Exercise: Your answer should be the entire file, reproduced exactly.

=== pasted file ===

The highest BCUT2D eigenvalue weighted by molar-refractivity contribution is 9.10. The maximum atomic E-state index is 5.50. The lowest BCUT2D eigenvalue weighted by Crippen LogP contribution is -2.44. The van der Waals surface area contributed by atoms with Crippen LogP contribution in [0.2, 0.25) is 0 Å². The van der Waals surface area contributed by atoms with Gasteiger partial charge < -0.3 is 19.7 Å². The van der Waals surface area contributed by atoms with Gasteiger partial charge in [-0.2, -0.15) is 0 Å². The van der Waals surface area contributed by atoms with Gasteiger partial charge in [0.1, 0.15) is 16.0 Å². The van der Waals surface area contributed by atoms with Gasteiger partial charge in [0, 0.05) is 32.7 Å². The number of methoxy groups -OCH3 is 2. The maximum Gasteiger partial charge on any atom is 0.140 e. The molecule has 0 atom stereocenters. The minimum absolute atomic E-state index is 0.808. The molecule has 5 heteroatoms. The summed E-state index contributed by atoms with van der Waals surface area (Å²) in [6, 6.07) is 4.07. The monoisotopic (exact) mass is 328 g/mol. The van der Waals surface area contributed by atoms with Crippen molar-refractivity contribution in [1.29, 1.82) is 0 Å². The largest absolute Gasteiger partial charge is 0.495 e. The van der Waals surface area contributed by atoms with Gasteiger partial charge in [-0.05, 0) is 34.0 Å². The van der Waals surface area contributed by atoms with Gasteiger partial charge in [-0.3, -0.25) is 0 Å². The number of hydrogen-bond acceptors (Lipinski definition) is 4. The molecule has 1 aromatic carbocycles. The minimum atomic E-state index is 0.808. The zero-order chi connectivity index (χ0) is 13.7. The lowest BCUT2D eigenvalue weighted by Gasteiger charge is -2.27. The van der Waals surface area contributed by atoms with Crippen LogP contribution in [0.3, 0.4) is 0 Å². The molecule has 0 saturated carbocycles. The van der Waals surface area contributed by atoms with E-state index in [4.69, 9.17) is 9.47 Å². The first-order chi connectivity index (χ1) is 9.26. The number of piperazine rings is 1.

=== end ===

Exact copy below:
The highest BCUT2D eigenvalue weighted by molar-refractivity contribution is 9.10. The maximum atomic E-state index is 5.50. The lowest BCUT2D eigenvalue weighted by Crippen LogP contribution is -2.44. The van der Waals surface area contributed by atoms with Crippen LogP contribution in [0.2, 0.25) is 0 Å². The van der Waals surface area contributed by atoms with Gasteiger partial charge < -0.3 is 19.7 Å². The van der Waals surface area contributed by atoms with Gasteiger partial charge in [-0.2, -0.15) is 0 Å². The van der Waals surface area contributed by atoms with Gasteiger partial charge in [0.1, 0.15) is 16.0 Å². The van der Waals surface area contributed by atoms with Gasteiger partial charge in [0, 0.05) is 32.7 Å². The number of methoxy groups -OCH3 is 2. The maximum Gasteiger partial charge on any atom is 0.140 e. The molecule has 0 atom stereocenters. The minimum absolute atomic E-state index is 0.808. The molecule has 5 heteroatoms. The summed E-state index contributed by atoms with van der Waals surface area (Å²) in [6, 6.07) is 4.07. The monoisotopic (exact) mass is 328 g/mol. The van der Waals surface area contributed by atoms with Crippen molar-refractivity contribution in [1.29, 1.82) is 0 Å². The largest absolute Gasteiger partial charge is 0.495 e. The van der Waals surface area contributed by atoms with Gasteiger partial charge in [-0.05, 0) is 34.0 Å². The van der Waals surface area contributed by atoms with Gasteiger partial charge in [-0.3, -0.25) is 0 Å². The number of hydrogen-bond acceptors (Lipinski definition) is 4. The molecule has 1 aromatic carbocycles. The minimum atomic E-state index is 0.808. The zero-order chi connectivity index (χ0) is 13.7. The lowest BCUT2D eigenvalue weighted by Gasteiger charge is -2.27. The van der Waals surface area contributed by atoms with Crippen LogP contribution in [0.3, 0.4) is 0 Å². The molecule has 0 saturated carbocycles. The van der Waals surface area contributed by atoms with E-state index in [4.69, 9.17) is 9.47 Å². The first-order chi connectivity index (χ1) is 9.26. The number of piperazine rings is 1.